Policy and creative strategies: Hong Kong CEPA films in the China market

Emilie Yueh yu Yeh*, Shi-Yan Chao

*Corresponding author for this work

Research output: Contribution to journalJournal articlepeer-review

14 Citations (Scopus)


This article examines the creative strategies of Hong Kong Closer Economic Partnership Arrangement (CEPA) films in engagements with the China market under the framework of CEPA introduced in 2004. One of the aims of CEPA for the film sector is to boost co-production between Hong Kong and the mainland. In the past 10 years, CEPA has dramatically changed Hong Kong cinema’s relationship with China in that major film directors have moved to produce CEPA films to tap into the rapidly growing mainland market. This shift has been considered as part of HKSAR’s overall mainlandization and subsequent disappearance of a distinct local identity. This article revisits this view by presenting two case studies to see if indeed Hong Kong CEPA pictures are devoid of Hong Kong elements. The case studies analyze textual elements of two CEPA blockbuster films, The Mermaid (dir. Stephen Chow, 2016) and The Taking of Tiger Mountain 3D (dir. Tsui Hark, 2014). Citing the intertextual allusions to the directors’ old works seen in these two films, the authors argue that the market advantage granted by the CEPA scheme in effect allowed Hong Kong filmmakers to revive and extend signature creative strategies of Hong Kong cinema, despite censorship constraints.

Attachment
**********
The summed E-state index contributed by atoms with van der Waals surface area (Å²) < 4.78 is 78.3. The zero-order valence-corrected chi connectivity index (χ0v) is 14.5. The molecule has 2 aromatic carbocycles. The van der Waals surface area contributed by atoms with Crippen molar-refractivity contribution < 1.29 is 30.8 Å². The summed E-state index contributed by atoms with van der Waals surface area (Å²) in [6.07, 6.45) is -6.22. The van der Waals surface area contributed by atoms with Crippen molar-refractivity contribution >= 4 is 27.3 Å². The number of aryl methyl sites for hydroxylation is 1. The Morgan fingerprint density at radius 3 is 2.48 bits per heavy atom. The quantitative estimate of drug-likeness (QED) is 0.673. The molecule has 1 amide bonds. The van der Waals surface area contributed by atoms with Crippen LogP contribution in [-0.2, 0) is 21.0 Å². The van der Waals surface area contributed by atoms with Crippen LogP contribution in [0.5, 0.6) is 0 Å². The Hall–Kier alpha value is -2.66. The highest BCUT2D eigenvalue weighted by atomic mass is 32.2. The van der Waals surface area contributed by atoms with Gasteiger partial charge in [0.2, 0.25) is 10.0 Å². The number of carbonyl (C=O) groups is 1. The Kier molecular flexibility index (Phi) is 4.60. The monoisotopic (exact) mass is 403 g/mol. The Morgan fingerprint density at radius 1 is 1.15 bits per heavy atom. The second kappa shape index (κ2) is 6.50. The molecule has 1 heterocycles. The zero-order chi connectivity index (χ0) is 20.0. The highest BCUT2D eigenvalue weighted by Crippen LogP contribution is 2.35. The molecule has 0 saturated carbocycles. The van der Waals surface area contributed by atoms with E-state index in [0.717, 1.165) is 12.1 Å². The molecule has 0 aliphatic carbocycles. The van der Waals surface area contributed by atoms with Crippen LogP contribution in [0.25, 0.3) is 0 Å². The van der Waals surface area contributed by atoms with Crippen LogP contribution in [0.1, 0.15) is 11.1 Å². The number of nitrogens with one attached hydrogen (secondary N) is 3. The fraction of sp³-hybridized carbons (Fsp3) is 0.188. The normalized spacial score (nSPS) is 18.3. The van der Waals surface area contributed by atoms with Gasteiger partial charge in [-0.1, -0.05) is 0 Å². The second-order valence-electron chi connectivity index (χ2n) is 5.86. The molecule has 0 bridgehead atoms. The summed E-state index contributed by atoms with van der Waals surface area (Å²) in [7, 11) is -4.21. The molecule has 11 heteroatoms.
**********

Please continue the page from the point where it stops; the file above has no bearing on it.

Original languageEnglish
Pages (from-to)184-201
Number of pages18
JournalInternational Journal of Cultural Policy
Issue number2
Publication statusPublished - 23 Feb 2020

Scopus Subject Areas

  • Cultural Studies
  • Sociology and Political Science

User-Defined Keywords

  • CEPA (Closer Economic Partnership Arrangement)
  • Chinese film policy
  • Hong Kong cinema
  • The Mermaid, The Taking of Tiger Mountain 3D


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